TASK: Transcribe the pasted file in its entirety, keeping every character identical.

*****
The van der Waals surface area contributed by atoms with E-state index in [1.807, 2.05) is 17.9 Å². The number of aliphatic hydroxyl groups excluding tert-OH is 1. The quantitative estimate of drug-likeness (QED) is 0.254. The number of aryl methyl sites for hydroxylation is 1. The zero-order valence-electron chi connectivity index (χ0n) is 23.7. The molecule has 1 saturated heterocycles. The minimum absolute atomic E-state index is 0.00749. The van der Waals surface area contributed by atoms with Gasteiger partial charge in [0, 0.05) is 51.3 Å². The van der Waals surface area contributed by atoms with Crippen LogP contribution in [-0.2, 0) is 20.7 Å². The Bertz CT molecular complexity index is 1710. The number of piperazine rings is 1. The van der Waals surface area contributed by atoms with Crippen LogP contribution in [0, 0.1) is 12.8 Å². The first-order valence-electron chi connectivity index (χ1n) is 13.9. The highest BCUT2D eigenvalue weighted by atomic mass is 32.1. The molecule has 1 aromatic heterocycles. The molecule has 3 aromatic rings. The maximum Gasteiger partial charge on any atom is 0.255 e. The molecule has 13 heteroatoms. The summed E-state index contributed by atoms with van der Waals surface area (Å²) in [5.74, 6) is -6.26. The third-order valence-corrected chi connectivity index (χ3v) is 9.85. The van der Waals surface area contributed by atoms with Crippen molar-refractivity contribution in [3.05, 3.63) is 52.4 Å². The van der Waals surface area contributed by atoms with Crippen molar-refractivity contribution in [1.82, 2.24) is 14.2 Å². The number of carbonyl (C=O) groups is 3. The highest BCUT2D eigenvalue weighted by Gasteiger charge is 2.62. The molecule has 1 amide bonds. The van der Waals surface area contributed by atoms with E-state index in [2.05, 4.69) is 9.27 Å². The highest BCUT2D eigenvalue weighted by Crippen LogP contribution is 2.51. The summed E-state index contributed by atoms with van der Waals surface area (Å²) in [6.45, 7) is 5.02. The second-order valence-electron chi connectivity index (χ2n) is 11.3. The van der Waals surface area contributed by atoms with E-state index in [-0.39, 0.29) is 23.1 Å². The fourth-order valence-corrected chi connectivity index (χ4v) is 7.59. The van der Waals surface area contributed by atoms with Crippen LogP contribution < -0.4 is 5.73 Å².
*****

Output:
The van der Waals surface area contributed by atoms with E-state index in [1.807, 2.05) is 17.9 Å². The number of aliphatic hydroxyl groups excluding tert-OH is 1. The quantitative estimate of drug-likeness (QED) is 0.254. The number of aryl methyl sites for hydroxylation is 1. The zero-order valence-electron chi connectivity index (χ0n) is 23.7. The molecule has 1 saturated heterocycles. The minimum absolute atomic E-state index is 0.00749. The van der Waals surface area contributed by atoms with Gasteiger partial charge in [0, 0.05) is 51.3 Å². The van der Waals surface area contributed by atoms with Crippen LogP contribution in [-0.2, 0) is 20.7 Å². The Bertz CT molecular complexity index is 1710. The number of piperazine rings is 1. The van der Waals surface area contributed by atoms with Crippen LogP contribution in [0, 0.1) is 12.8 Å². The first-order valence-electron chi connectivity index (χ1n) is 13.9. The highest BCUT2D eigenvalue weighted by atomic mass is 32.1. The molecule has 1 aromatic heterocycles. The molecule has 3 aromatic rings. The maximum Gasteiger partial charge on any atom is 0.255 e. The molecule has 13 heteroatoms. The summed E-state index contributed by atoms with van der Waals surface area (Å²) in [5.74, 6) is -6.26. The third-order valence-corrected chi connectivity index (χ3v) is 9.85. The van der Waals surface area contributed by atoms with Crippen molar-refractivity contribution in [3.05, 3.63) is 52.4 Å². The van der Waals surface area contributed by atoms with Crippen molar-refractivity contribution in [1.82, 2.24) is 14.2 Å². The number of carbonyl (C=O) groups is 3. The highest BCUT2D eigenvalue weighted by Gasteiger charge is 2.62. The molecule has 1 amide bonds. The van der Waals surface area contributed by atoms with E-state index in [2.05, 4.69) is 9.27 Å². The highest BCUT2D eigenvalue weighted by Crippen LogP contribution is 2.51. The summed E-state index contributed by atoms with van der Waals surface area (Å²) in [6.45, 7) is 5.02. The second-order valence-electron chi connectivity index (χ2n) is 11.3. The van der Waals surface area contributed by atoms with E-state index in [-0.39, 0.29) is 23.1 Å². The fourth-order valence-corrected chi connectivity index (χ4v) is 7.59. The van der Waals surface area contributed by atoms with Crippen LogP contribution < -0.4 is 5.73 Å².